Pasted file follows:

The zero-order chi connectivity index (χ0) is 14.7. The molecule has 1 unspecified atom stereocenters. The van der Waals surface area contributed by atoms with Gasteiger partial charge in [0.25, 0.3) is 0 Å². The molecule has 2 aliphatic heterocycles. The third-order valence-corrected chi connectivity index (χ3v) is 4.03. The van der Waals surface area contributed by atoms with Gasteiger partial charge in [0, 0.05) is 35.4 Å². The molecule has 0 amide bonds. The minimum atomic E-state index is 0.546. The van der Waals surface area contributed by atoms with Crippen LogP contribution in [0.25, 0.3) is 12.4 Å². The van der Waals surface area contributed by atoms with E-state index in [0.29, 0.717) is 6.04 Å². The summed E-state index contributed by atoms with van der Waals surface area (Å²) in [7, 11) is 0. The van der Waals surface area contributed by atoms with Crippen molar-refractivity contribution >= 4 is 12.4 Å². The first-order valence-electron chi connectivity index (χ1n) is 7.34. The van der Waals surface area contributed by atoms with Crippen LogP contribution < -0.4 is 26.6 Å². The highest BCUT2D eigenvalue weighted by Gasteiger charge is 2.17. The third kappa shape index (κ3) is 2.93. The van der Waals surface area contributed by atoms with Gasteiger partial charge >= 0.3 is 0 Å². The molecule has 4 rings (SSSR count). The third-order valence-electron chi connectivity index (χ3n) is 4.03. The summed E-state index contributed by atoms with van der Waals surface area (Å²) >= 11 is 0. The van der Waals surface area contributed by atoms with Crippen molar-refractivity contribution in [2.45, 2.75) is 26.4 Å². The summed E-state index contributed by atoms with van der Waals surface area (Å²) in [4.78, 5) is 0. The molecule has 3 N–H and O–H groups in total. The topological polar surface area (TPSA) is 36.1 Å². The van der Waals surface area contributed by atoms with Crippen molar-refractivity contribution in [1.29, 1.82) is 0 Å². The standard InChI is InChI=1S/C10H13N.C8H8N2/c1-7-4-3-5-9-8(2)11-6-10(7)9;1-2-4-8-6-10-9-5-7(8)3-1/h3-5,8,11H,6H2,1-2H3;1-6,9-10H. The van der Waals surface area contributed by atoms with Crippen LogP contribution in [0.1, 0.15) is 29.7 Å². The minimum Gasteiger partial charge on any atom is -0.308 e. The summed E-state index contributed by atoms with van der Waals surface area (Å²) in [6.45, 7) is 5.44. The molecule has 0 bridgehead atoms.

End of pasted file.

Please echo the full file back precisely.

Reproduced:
The zero-order chi connectivity index (χ0) is 14.7. The molecule has 1 unspecified atom stereocenters. The van der Waals surface area contributed by atoms with Gasteiger partial charge in [0.25, 0.3) is 0 Å². The molecule has 2 aliphatic heterocycles. The third-order valence-corrected chi connectivity index (χ3v) is 4.03. The van der Waals surface area contributed by atoms with Gasteiger partial charge in [0, 0.05) is 35.4 Å². The molecule has 0 amide bonds. The minimum atomic E-state index is 0.546. The van der Waals surface area contributed by atoms with Crippen LogP contribution in [0.25, 0.3) is 12.4 Å². The van der Waals surface area contributed by atoms with E-state index in [0.29, 0.717) is 6.04 Å². The summed E-state index contributed by atoms with van der Waals surface area (Å²) in [7, 11) is 0. The van der Waals surface area contributed by atoms with Crippen molar-refractivity contribution >= 4 is 12.4 Å². The first-order valence-electron chi connectivity index (χ1n) is 7.34. The van der Waals surface area contributed by atoms with Crippen LogP contribution < -0.4 is 26.6 Å². The highest BCUT2D eigenvalue weighted by Gasteiger charge is 2.17. The third kappa shape index (κ3) is 2.93. The van der Waals surface area contributed by atoms with Gasteiger partial charge >= 0.3 is 0 Å². The molecule has 4 rings (SSSR count). The third-order valence-electron chi connectivity index (χ3n) is 4.03. The summed E-state index contributed by atoms with van der Waals surface area (Å²) >= 11 is 0. The van der Waals surface area contributed by atoms with Crippen molar-refractivity contribution in [2.45, 2.75) is 26.4 Å². The summed E-state index contributed by atoms with van der Waals surface area (Å²) in [4.78, 5) is 0. The molecule has 3 N–H and O–H groups in total. The topological polar surface area (TPSA) is 36.1 Å². The van der Waals surface area contributed by atoms with Crippen molar-refractivity contribution in [1.29, 1.82) is 0 Å². The standard InChI is InChI=1S/C10H13N.C8H8N2/c1-7-4-3-5-9-8(2)11-6-10(7)9;1-2-4-8-6-10-9-5-7(8)3-1/h3-5,8,11H,6H2,1-2H3;1-6,9-10H. The van der Waals surface area contributed by atoms with Crippen LogP contribution in [0.1, 0.15) is 29.7 Å². The minimum Gasteiger partial charge on any atom is -0.308 e. The summed E-state index contributed by atoms with van der Waals surface area (Å²) in [6.45, 7) is 5.44. The molecule has 0 bridgehead atoms.